In all the above types of problem, castling is assumed to be allowed unless it can be proved by retrograde analysis (see below) that the rook in question or king must have previously moved. En passant captures, on the other hand, are assumed not to be allowed, unless it can be proved that the pawn in question must have moved two squares on the previous move.
There are several other types of chess problem which do not follow the usual chess pattern of two sides playing moves towards checkmate. Some of these, like the knight's tour are essentially one-offs, but other types have been revisited many times, with magazines, books and prizes being dedicated to them:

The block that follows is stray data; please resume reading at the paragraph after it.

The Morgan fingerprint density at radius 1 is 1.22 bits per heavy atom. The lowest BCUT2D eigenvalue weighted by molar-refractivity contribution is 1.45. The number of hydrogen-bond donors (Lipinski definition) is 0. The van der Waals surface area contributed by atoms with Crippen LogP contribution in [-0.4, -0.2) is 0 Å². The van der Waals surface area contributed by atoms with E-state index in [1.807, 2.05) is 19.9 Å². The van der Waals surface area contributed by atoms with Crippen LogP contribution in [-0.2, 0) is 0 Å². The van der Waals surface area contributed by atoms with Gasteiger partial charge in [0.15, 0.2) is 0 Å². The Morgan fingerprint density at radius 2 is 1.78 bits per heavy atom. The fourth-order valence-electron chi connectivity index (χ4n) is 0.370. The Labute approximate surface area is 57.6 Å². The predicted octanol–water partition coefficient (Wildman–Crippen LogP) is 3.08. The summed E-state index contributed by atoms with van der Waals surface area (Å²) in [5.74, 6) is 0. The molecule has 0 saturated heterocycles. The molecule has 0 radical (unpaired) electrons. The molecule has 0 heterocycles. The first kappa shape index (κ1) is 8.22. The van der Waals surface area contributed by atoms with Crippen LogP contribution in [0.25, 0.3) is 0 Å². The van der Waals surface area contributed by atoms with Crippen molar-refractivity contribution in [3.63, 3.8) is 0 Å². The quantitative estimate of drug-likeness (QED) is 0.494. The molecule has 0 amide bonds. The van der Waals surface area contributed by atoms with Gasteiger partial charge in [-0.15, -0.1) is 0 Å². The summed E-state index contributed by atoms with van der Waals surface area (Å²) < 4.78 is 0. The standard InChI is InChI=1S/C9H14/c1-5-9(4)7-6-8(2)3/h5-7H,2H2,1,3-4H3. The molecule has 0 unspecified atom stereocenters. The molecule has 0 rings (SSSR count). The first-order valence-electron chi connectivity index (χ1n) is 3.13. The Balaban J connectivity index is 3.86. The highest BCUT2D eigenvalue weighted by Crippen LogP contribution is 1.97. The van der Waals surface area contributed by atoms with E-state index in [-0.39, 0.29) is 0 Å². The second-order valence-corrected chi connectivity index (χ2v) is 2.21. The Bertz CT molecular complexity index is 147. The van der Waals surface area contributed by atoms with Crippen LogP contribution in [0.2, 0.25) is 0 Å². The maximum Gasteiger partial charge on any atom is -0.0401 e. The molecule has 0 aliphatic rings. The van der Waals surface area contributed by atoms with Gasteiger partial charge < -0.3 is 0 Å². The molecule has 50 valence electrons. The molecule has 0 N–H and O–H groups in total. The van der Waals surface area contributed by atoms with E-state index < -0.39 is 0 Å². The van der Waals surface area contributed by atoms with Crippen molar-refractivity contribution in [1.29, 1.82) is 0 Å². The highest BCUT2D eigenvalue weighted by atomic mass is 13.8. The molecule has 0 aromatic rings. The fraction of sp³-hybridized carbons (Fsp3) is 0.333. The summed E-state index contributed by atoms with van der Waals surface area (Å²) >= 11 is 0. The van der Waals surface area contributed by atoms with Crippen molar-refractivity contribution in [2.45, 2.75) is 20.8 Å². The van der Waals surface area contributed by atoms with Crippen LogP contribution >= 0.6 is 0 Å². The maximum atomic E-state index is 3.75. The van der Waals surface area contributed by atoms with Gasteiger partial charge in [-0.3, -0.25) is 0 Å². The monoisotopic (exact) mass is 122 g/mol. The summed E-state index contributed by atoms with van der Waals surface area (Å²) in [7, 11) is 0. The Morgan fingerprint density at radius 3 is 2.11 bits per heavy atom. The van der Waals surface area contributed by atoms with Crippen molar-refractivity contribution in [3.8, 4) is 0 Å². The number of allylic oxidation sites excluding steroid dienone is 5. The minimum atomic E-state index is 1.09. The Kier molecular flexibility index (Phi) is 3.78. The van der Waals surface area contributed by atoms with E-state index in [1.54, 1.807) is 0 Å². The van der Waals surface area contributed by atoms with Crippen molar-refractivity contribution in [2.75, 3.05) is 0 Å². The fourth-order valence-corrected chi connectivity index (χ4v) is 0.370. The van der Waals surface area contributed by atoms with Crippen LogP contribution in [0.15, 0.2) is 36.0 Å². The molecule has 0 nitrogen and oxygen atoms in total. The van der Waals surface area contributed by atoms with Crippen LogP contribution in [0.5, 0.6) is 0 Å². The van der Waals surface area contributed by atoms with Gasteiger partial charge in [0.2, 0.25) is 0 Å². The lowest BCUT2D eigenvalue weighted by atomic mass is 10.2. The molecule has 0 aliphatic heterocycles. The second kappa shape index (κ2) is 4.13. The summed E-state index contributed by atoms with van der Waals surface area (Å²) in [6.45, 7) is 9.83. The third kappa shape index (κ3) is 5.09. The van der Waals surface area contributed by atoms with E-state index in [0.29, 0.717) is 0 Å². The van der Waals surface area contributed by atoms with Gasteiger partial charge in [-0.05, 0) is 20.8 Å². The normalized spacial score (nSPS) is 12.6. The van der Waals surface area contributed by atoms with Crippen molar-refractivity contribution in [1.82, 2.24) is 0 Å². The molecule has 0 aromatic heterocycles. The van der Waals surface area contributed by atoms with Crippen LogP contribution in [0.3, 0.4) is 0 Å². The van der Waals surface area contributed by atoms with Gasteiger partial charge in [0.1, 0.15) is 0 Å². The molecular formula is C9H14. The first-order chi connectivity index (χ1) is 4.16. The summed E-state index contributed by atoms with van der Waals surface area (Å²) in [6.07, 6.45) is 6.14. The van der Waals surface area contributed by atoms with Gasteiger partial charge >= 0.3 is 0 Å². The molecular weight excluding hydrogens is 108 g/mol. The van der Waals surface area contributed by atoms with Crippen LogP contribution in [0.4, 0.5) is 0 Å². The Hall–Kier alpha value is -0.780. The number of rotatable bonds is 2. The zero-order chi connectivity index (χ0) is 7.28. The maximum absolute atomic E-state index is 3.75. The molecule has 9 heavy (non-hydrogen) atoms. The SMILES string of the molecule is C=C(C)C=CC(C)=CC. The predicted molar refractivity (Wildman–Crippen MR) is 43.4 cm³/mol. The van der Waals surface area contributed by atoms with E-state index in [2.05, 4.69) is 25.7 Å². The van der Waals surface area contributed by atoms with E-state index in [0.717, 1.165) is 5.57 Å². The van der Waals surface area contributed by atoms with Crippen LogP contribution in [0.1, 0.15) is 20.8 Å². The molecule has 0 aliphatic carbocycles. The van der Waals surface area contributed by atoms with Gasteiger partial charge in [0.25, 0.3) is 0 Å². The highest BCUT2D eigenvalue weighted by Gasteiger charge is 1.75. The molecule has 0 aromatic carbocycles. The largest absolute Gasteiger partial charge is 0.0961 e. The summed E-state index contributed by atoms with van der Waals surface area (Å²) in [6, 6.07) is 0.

Retrograde analysis - this is the act of working out from a given position, what previous move or moves have been played. A problem employing retrograde analysis may, for example, present a position and carry the stipulation "Find white's last move" or "Has the bishop on c1 moved?". Problems such as these in which retrograde analysis is the main point are commonly called retros. Retrograde analysis may also have to be employed in more conventional problems (directmates and so on) to determine, for example, whether an en passant pawn capture or castling is possible. The most important sub-set of retro problems are:
Shortest proof games - the solver must construct a game, starting from the normal initial position in chess, which ends with the position in a given diagram. The two sides cooperate to reach the position, but all moves must be legal. Usually the number of moves required to reach the position is given, though sometimes the task is simply to reach the given position in the shortest possible number of moves.